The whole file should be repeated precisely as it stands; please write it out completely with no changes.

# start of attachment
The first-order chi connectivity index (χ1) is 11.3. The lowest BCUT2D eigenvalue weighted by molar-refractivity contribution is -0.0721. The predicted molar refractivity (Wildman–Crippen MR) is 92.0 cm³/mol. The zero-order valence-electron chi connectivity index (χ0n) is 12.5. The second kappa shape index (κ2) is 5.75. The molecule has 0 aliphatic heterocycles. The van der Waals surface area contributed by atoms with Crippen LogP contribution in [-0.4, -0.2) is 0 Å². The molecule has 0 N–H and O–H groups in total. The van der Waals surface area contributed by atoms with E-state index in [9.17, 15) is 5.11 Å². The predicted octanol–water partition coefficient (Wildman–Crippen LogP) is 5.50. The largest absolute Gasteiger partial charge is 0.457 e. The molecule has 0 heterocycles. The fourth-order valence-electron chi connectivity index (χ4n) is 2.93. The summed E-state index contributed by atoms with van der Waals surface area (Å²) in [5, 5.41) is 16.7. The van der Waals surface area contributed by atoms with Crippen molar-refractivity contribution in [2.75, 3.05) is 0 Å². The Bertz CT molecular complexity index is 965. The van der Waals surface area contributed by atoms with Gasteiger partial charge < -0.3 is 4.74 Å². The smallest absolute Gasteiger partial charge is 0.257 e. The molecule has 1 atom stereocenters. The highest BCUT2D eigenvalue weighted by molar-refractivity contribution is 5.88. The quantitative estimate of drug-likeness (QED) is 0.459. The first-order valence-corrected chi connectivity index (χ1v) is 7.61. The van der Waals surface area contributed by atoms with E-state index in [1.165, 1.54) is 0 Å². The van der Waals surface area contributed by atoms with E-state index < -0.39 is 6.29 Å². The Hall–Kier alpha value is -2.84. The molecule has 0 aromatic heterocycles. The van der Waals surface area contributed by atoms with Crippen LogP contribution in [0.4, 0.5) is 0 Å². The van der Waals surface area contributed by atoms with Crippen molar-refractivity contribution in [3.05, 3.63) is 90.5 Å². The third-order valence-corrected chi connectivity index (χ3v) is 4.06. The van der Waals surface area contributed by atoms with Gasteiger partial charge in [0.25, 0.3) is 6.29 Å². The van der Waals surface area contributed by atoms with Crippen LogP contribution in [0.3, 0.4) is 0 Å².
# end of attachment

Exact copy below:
The first-order chi connectivity index (χ1) is 11.3. The lowest BCUT2D eigenvalue weighted by molar-refractivity contribution is -0.0721. The predicted molar refractivity (Wildman–Crippen MR) is 92.0 cm³/mol. The zero-order valence-electron chi connectivity index (χ0n) is 12.5. The second kappa shape index (κ2) is 5.75. The molecule has 0 aliphatic heterocycles. The van der Waals surface area contributed by atoms with Crippen LogP contribution in [-0.4, -0.2) is 0 Å². The molecule has 0 N–H and O–H groups in total. The van der Waals surface area contributed by atoms with E-state index in [9.17, 15) is 5.11 Å². The predicted octanol–water partition coefficient (Wildman–Crippen LogP) is 5.50. The largest absolute Gasteiger partial charge is 0.457 e. The molecule has 0 heterocycles. The fourth-order valence-electron chi connectivity index (χ4n) is 2.93. The summed E-state index contributed by atoms with van der Waals surface area (Å²) in [5, 5.41) is 16.7. The van der Waals surface area contributed by atoms with Crippen molar-refractivity contribution in [2.75, 3.05) is 0 Å². The Bertz CT molecular complexity index is 965. The van der Waals surface area contributed by atoms with Gasteiger partial charge < -0.3 is 4.74 Å². The smallest absolute Gasteiger partial charge is 0.257 e. The molecule has 1 atom stereocenters. The highest BCUT2D eigenvalue weighted by molar-refractivity contribution is 5.88. The quantitative estimate of drug-likeness (QED) is 0.459. The first-order valence-corrected chi connectivity index (χ1v) is 7.61. The van der Waals surface area contributed by atoms with E-state index in [1.165, 1.54) is 0 Å². The van der Waals surface area contributed by atoms with E-state index < -0.39 is 6.29 Å². The Hall–Kier alpha value is -2.84. The molecule has 0 aromatic heterocycles. The van der Waals surface area contributed by atoms with Crippen LogP contribution in [0.4, 0.5) is 0 Å². The van der Waals surface area contributed by atoms with Crippen molar-refractivity contribution in [3.05, 3.63) is 90.5 Å². The third-order valence-corrected chi connectivity index (χ3v) is 4.06. The van der Waals surface area contributed by atoms with Gasteiger partial charge in [0.25, 0.3) is 6.29 Å². The van der Waals surface area contributed by atoms with Crippen LogP contribution in [0.3, 0.4) is 0 Å².